Uncertainty as a factor in decision-making has been studied in the economic discipline of game theory, which acknowledges uncertainty as a discrete entity that impacts the outcome of any decision. Game theory shows how people make decisions and what factors influence eventual outcomes. It studies how interactions lead to decisions and eventual outcomes, assigning a numerical score to the outcome. Positive outcomes have positive numbers, and negative outcomes have negative numbers. The value of the number indicates how positive or negative the outcome is, with higher value numbers having more extreme outcomes.
Many decisions and outcomes are based on the type of game played. In zero-sum games, decision makers have opposing interests. It is called as much because in two- player, zero-sum games, there is one winner and one loser, so the total score adds to zero. In nonzero-sum games, decision makers have some interests in common, so the total score of each outcome can be a net positive or net negative number. When each decision maker agrees on a plan of action, the game is cooperative, and when decision makers cannot agree, the game is noncooperative. The behaviors of the players, and the decisions they make, are ultimately influenced by the nature of the game and the level of uncertainty.
The most common example cited is Prisoner’s Dilemma, a noncooperative game in which two alleged criminals are imprisoned in separate jail cells and told that, if neither confesses, both will receive a mild sentence. If one confesses and one does not, the one who confesses will be freed, and the other will receive a severe sentence. But if both confess, both will receive a moderate sentence. Ideally, neither should confess;, but by in pursuing their own interests, both prisoners confess and receive moderate sentences. It summarizes the conflict between the interests of individuals and the interest of the group.
Game theory recognizes that people can behave irrationally, so long as it is in their perceived best interests. When applying these principles to healthcare, we see the importance of perceptions in clinical decisions. Perceptions alter the likelihood of clinical outcomes by altering the likely decision and the rules surrounding each decision. They explain the changing perceived value of a test result, of medication compliance, and of behavioral compliance with a chronic disease. It quickly becomes apparent that no perception is as important as trust. Lack of trust in healthcare alters the patient encounter from a cooperative game to a noncooperative game, putting the interests of the players at odds. In such a scenario, providers begin with the notion that they should not trust patients—, that the patient must earn their trust.
With the terms of the game set, the perceptions that form shape the course of decision-making. Motivations underlying each individual decision determine whether clinical decisions are made from legal concerns or from true medical need—noncooperatively or cooperatively. The decision made depends on how much trust exists, and it shows how lack of trust increases adverse effects of uncertainty.
When one faces uncertainty, errors are inevitable. But different responses to uncertainty produce different forms of error. A false negative is an error that stems from missing something present, such as failing to detect a disease. This is the most common reason for medical lawsuits. In response to the heightened perceived cost of this error, providers order an excessive number of tests and procedures, often to safeguard against lawsuits. While it is in the individual provider’s best interest to prevent a lawsuit, the entire healthcare system shoulders the burden of these excess costs.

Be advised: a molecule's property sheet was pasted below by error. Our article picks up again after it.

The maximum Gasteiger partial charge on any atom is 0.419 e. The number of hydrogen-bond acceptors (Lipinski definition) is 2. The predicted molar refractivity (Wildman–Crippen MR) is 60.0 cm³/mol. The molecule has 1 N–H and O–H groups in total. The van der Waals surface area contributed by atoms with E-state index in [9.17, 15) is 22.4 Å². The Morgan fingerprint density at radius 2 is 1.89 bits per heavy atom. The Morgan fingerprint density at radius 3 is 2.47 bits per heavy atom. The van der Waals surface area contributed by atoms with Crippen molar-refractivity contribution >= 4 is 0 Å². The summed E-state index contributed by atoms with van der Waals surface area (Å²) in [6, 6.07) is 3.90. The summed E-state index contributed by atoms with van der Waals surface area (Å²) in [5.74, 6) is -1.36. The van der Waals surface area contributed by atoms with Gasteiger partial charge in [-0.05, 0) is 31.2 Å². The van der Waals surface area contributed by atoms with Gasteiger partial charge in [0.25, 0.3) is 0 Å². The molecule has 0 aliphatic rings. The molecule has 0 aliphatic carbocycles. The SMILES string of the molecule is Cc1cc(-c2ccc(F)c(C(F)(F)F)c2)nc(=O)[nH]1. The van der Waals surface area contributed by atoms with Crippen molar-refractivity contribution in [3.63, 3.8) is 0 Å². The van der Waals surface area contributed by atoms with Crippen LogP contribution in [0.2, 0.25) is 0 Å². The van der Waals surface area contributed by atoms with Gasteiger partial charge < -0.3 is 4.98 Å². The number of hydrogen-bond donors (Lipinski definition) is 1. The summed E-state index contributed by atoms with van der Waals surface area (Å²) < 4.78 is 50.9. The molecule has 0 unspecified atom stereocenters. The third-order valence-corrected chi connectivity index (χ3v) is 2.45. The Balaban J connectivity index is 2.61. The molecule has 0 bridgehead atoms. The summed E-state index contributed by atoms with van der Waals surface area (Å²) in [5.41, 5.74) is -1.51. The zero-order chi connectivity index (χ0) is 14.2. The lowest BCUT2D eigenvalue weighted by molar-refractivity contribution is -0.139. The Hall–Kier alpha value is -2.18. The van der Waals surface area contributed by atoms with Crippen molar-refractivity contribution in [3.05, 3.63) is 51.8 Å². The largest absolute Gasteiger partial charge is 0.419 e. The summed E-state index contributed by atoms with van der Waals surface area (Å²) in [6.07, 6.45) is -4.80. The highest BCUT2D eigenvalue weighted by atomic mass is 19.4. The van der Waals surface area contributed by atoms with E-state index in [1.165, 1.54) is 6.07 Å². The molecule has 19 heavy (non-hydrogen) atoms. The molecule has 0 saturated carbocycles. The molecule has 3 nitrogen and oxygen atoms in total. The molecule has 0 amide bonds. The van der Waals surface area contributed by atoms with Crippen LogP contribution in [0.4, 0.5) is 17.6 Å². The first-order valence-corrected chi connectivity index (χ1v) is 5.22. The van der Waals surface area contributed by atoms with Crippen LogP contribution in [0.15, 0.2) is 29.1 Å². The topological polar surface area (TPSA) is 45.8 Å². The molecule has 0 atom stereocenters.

During the opioid epidemic, this burden was exacerbated when providers faced additional risks of criminal prosecution, resulting in even more unnecessary urine drug screens and imaging studies to justify the continued legal use of opioid medications, even if medically appropriate.
Providers also face liability through the diversion of prescription medications, even by well-meaning patients. This further skews the game by adding new rules that make the risk of diversion a part of the uncertainty and, therefore, an active player in the decision-making. Soon, the error of a false positive, incorrectly assuming something is present, becomes greater than the risk of a false negative. These kinds of changes in the rules prompted providers to stop prescribing opioids even when they were medically necessary.
The ramifications that came with this shift in decision-making constitute the cost of distrust in healthcare. It shows the importance of integrating the perceptions of trust into healthcare models and correlating the association of trust with patient compliance. If providers perform extra tests because they fear the legal ramifications of not ordering those tests, then those additional services create financial burdens and lead to healthcare waste.
If patients need to exaggerate pain symptoms to obtain clinically necessary pain medication, they have lost trust in the healthcare system. As trust erodes, the cost of care increases, until the rules of the patient encounter become a game between two noncooperative players, each of whom make decisions in his or her own best interest in a zero-sum game. When patients and providers emphasize trust, interests align, and a patient encounter becomes a nonzero-sum game with the provider and patient working together.